The global market for kerosene used as a source of light is estimated to be $37 billion per year.

This represents an enormous cost for the hundreds of millions of families that turn to burning fuels because they don’t have electricity. Burning a kerosene wick lamp is also remarkably inefficient. Although about one in four people obtain light with kerosene and other fuels, representing about 20% of global lighting costs, they receive 0.2% of the resulting lighting energy services.

 

 

By installating solar systems in remote communities without access to electricity, LUTW is powering opportunity and fostering economic development.

Solar powered systems that LUTW installs provide households with a practical electricity service that creates brighter light, charges cell phones and enables people to turn on the radio at any time. These benefits all come at a fraction of the cost of previous kerosene, candle and battery expenses. Once systems are installed, the money that used to literally go up in smoke can be put towards food, education, health care or entrepreneurial ideas.

 

 

In un-electrified rural parts of Costa Rica, when the sun goes down around 6 pm, many families turn to candles to light their homes. In many communities, families burn 2-3 candles per night on average. Candlelight helps children study and families cook, do chores and socialize in evenings. While the candles are not very bright, families have few alternatives if they want to be able to see in their homes at night. A single candle can cost between 20-30 cents. On a monthly basis, families spend upwards of $20-$30 USD ($240 – $360 a year) on home lighting, representing in some cases, up to 1/3 of their income. Solar home systems being installed in rural homes by LUTW and partners cost families about $220. Families are able to spread payments out over a number of months until the systems are paid for completely. After about a year, families have dependable, healthy light and have freed up to 30% of their cash flow to redirect to other priorities. The economic impact of savings cannot be underemphasized. With fewer expenses families have extra money to invest in their children’s education, improve nutrition, invest in a business opportunity all of which contribute to reducing a family’s vulnerability.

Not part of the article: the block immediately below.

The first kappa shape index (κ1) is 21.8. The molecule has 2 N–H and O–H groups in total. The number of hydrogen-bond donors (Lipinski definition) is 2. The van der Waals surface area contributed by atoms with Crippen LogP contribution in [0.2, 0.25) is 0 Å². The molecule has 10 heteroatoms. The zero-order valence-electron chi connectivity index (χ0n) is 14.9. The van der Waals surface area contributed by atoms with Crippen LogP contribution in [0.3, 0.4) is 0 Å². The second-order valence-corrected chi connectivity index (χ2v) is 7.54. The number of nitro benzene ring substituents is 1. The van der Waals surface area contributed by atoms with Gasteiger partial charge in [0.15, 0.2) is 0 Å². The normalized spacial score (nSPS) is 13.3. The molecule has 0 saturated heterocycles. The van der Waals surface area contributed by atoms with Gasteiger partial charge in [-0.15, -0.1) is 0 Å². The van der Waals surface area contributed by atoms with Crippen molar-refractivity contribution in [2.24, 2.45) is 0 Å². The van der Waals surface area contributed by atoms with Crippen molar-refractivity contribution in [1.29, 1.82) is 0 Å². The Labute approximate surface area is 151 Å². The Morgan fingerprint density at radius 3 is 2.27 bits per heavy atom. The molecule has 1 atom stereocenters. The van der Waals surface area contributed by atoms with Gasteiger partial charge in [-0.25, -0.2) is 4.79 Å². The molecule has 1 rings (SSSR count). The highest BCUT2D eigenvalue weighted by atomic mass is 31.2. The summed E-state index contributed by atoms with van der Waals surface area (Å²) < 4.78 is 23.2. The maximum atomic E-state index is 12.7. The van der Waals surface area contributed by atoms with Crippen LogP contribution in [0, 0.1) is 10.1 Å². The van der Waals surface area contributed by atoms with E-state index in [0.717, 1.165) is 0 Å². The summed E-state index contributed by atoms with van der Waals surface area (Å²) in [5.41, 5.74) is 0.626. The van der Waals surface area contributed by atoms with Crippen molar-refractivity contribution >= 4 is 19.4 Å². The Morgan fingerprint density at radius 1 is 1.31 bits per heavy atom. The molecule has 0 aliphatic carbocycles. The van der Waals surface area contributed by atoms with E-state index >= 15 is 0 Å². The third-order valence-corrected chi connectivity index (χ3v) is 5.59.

What portion of your monthly income do you spend on lighting your home? Can you imagine spending a third of your income on lighting? A third of our income is what many families spend on their rent or mortgage. Can you imagine if you were all of a sudden able to save that much extra money every month. It’s not difficult to see how access to sustainable energy solutions that save families money leads to more opportunities for economic development opportunities. Small businesses can operate easier in the evening, and villagers can power their cell phones and radios, helping them research the best price for their crops.

See the sections on Education and Environment and Well-Being or our Resources page to learn more about how access to energy changes lives.